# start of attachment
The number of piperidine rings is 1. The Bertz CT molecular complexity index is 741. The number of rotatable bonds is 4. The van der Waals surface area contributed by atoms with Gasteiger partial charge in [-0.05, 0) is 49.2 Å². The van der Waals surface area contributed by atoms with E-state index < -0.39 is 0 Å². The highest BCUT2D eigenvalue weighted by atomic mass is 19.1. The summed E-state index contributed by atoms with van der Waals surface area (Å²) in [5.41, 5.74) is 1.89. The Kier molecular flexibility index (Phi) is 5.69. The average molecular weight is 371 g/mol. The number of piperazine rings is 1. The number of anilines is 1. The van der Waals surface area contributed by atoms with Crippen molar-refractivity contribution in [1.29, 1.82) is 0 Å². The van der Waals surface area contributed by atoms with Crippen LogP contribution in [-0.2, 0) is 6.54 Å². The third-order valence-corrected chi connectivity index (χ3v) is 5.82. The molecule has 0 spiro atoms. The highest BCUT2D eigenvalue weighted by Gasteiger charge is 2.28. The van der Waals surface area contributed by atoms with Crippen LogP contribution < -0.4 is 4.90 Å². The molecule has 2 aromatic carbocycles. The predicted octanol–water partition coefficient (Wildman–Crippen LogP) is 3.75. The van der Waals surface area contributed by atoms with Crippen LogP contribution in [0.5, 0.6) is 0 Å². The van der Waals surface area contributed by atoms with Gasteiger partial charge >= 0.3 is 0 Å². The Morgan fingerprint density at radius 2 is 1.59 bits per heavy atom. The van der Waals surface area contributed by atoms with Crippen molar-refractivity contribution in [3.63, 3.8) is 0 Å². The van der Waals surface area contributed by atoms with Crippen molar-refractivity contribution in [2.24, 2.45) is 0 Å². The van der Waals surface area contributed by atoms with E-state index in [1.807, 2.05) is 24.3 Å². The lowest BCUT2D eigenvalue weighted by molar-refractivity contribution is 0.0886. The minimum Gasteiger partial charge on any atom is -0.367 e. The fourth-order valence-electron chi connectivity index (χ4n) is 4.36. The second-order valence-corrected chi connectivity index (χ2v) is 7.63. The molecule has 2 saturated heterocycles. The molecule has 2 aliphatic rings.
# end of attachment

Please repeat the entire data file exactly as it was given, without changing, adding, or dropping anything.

The number of piperidine rings is 1. The Bertz CT molecular complexity index is 741. The number of rotatable bonds is 4. The van der Waals surface area contributed by atoms with Gasteiger partial charge in [-0.05, 0) is 49.2 Å². The van der Waals surface area contributed by atoms with E-state index < -0.39 is 0 Å². The highest BCUT2D eigenvalue weighted by atomic mass is 19.1. The summed E-state index contributed by atoms with van der Waals surface area (Å²) in [5.41, 5.74) is 1.89. The Kier molecular flexibility index (Phi) is 5.69. The average molecular weight is 371 g/mol. The number of piperazine rings is 1. The number of anilines is 1. The van der Waals surface area contributed by atoms with Crippen molar-refractivity contribution in [1.29, 1.82) is 0 Å². The van der Waals surface area contributed by atoms with Crippen LogP contribution in [-0.2, 0) is 6.54 Å². The third-order valence-corrected chi connectivity index (χ3v) is 5.82. The molecule has 0 spiro atoms. The highest BCUT2D eigenvalue weighted by Gasteiger charge is 2.28. The van der Waals surface area contributed by atoms with Crippen LogP contribution < -0.4 is 4.90 Å². The molecule has 2 aromatic carbocycles. The predicted octanol–water partition coefficient (Wildman–Crippen LogP) is 3.75. The van der Waals surface area contributed by atoms with Crippen LogP contribution in [0.5, 0.6) is 0 Å². The van der Waals surface area contributed by atoms with Gasteiger partial charge >= 0.3 is 0 Å². The Morgan fingerprint density at radius 2 is 1.59 bits per heavy atom. The van der Waals surface area contributed by atoms with Crippen molar-refractivity contribution in [3.63, 3.8) is 0 Å². The van der Waals surface area contributed by atoms with Crippen molar-refractivity contribution in [2.24, 2.45) is 0 Å². The van der Waals surface area contributed by atoms with E-state index in [1.807, 2.05) is 24.3 Å². The lowest BCUT2D eigenvalue weighted by molar-refractivity contribution is 0.0886. The minimum Gasteiger partial charge on any atom is -0.367 e. The fourth-order valence-electron chi connectivity index (χ4n) is 4.36. The second-order valence-corrected chi connectivity index (χ2v) is 7.63. The molecule has 2 saturated heterocycles. The molecule has 2 aliphatic rings.